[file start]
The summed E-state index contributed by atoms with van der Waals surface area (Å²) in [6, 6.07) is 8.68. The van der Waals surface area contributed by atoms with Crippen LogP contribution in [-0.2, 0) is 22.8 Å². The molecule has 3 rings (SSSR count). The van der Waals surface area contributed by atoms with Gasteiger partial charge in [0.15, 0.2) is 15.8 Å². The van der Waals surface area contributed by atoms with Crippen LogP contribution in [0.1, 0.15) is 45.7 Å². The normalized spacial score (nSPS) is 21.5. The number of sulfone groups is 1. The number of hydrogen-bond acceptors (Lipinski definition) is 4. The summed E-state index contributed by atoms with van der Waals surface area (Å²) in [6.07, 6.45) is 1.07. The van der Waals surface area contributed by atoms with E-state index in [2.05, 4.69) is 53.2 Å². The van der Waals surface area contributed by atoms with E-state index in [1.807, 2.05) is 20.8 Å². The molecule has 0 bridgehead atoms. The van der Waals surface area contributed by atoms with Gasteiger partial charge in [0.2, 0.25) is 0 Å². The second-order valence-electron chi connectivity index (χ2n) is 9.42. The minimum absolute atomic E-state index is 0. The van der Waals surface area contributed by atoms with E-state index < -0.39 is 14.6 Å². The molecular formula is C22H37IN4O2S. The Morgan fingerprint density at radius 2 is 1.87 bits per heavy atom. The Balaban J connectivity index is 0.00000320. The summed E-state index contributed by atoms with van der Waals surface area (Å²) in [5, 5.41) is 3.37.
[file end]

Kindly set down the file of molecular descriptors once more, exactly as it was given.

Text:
The summed E-state index contributed by atoms with van der Waals surface area (Å²) in [6, 6.07) is 8.68. The van der Waals surface area contributed by atoms with Crippen LogP contribution in [-0.2, 0) is 22.8 Å². The molecule has 3 rings (SSSR count). The van der Waals surface area contributed by atoms with Gasteiger partial charge in [0.15, 0.2) is 15.8 Å². The van der Waals surface area contributed by atoms with Crippen LogP contribution in [0.1, 0.15) is 45.7 Å². The normalized spacial score (nSPS) is 21.5. The number of sulfone groups is 1. The number of hydrogen-bond acceptors (Lipinski definition) is 4. The summed E-state index contributed by atoms with van der Waals surface area (Å²) in [6.07, 6.45) is 1.07. The van der Waals surface area contributed by atoms with E-state index in [2.05, 4.69) is 53.2 Å². The van der Waals surface area contributed by atoms with E-state index in [1.807, 2.05) is 20.8 Å². The molecule has 0 bridgehead atoms. The van der Waals surface area contributed by atoms with Gasteiger partial charge in [0.2, 0.25) is 0 Å². The second-order valence-electron chi connectivity index (χ2n) is 9.42. The minimum absolute atomic E-state index is 0. The van der Waals surface area contributed by atoms with E-state index < -0.39 is 14.6 Å². The molecular formula is C22H37IN4O2S. The Morgan fingerprint density at radius 2 is 1.87 bits per heavy atom. The Balaban J connectivity index is 0.00000320. The summed E-state index contributed by atoms with van der Waals surface area (Å²) in [5, 5.41) is 3.37.